Currently existing rules extend to trustees only and protect charities from being run by people who meet certain criteria or have specific unspent convictions and who are not authorised by a Charity Commission waiver to serve as a trustee.
In future, the updated rules will, for the first time, also stop disqualified people from being able to act in some charity senior manager positions, including those of chief executive or chief finance officer.
The current reasons for disqualification are mainly bankruptcy related, and also include unspent convictions for crimes involving dishonesty or deception. The new reasons include being on the sex offenders register and certain unspent convictions, such as for terrorism or money laundering.
Anyone who will be disqualified when the rules change on 1 August can apply for a waiver of the disqualification from 1 February.
The Charity Commission says its decision depends on whether it thinks giving a waiver is in the best interests of either a named charity or named charities; a class of charities; or all charities, where a general waiver is applied for.
In considering whether to give a waiver, the Charity Commission will look at factors such as the seriousness of the conduct and circumstances that led to the disqualification; how long ago it occurred; and whether the conduct that led to disqualification damaged a charity.
In the case of a disqualification for reasons related to financial management, an individual would need to show their conduct was not reckless, dishonest or incompetent, or that the financial issues were beyond their control.
As before, a disqualification lapses once a conviction is regarded as spent. However, the Commission says that in the early days of the changeover to the new system there may be individuals who will find they are now considered to be disqualified, although it is only a matter of weeks after the deadline before their conviction is spent, and it will consider a waiver in such cases.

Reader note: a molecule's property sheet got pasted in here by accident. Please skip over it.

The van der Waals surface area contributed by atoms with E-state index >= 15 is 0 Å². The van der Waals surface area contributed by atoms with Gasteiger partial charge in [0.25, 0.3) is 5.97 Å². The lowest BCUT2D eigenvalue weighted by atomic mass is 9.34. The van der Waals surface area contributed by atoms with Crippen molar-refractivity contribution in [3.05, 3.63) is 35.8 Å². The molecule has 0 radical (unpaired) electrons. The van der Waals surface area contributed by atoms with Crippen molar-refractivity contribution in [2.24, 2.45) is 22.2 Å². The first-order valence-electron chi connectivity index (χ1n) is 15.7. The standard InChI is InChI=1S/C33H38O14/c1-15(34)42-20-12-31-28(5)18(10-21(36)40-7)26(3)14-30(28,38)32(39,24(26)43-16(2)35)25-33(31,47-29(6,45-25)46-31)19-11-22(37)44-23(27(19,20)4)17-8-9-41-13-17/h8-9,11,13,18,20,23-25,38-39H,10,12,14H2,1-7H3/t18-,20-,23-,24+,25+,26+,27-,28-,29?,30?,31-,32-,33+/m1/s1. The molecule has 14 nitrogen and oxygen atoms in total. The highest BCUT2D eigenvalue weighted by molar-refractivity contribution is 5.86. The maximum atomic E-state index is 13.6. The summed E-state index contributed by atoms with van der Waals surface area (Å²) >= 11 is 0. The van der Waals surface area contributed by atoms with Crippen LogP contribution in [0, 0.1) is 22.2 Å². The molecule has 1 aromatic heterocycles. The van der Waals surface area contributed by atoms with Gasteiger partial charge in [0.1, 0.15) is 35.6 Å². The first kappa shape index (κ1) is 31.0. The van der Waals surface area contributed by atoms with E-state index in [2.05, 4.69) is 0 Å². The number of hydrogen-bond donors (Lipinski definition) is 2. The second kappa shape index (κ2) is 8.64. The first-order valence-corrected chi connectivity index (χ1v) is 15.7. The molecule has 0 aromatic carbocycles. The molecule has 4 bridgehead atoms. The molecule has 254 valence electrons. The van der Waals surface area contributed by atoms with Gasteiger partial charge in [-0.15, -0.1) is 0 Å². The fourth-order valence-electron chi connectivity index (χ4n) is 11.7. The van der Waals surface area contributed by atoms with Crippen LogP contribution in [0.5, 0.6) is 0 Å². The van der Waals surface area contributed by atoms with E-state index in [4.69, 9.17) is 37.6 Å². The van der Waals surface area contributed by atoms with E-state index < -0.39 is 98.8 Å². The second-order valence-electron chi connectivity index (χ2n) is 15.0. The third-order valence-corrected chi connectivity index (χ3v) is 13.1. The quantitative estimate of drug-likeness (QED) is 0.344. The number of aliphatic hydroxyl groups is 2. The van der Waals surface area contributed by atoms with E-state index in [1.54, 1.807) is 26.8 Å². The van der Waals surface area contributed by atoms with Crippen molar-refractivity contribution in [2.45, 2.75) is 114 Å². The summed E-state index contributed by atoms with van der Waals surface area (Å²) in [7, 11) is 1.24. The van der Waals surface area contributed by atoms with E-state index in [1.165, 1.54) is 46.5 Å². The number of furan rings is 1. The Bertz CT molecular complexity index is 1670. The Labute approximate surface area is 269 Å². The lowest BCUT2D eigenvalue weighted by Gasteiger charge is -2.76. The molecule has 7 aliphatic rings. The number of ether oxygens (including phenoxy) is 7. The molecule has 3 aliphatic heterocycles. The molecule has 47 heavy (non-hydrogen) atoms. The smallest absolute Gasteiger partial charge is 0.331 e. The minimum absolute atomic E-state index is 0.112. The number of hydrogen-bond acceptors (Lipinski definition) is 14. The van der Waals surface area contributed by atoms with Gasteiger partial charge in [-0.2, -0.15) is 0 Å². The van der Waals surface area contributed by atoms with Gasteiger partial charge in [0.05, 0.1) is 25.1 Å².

Factors which make it less likely the Commission will give a waiver include, for example, acting with personal gain in mind or with recklessness, dishonesty or incompetence in financial matters, or cases where a conviction relates to an offence committed while working with a charity.
Applicants for a waiver will be required to show evidence that the majority of the charity’s trustees support the idea of giving them a waiver and that their role is essential to the charity and cannot be carried out by another individual or in another way, such as an advisory capacity.
In the case of an undischarged bankrupt, the trustees’ will be asked for their views on whether the legal limitations on the individual’s activities could damage the charity. For example, for an unincorporated charity, the statutory limitations on obtaining credit could cause difficulties in the relationship between the charity and its bankers.
At the conclusion of its assessment the Commission will offer either a waiver for a named charity or charities, which allows someone to be either a trustee or senior manager, or a senior manager waiver which means they can take up a chief executive or chief finance officer role but cannot act as a trustee.
The Charity Commission can refuse to give a waiver in circumstances where it considers the risk to a named charity or charities, class of charities, or to the charity sector generally, outweigh the potential benefit. Individuals will then remain, or become disqualified under the new rules, until either the conditions of their disqualification no longer apply, or they make a successful appeal to the Commission to review its decision, or appeal the decision to the Charity Tribunal.
The full guidance can be found HERE
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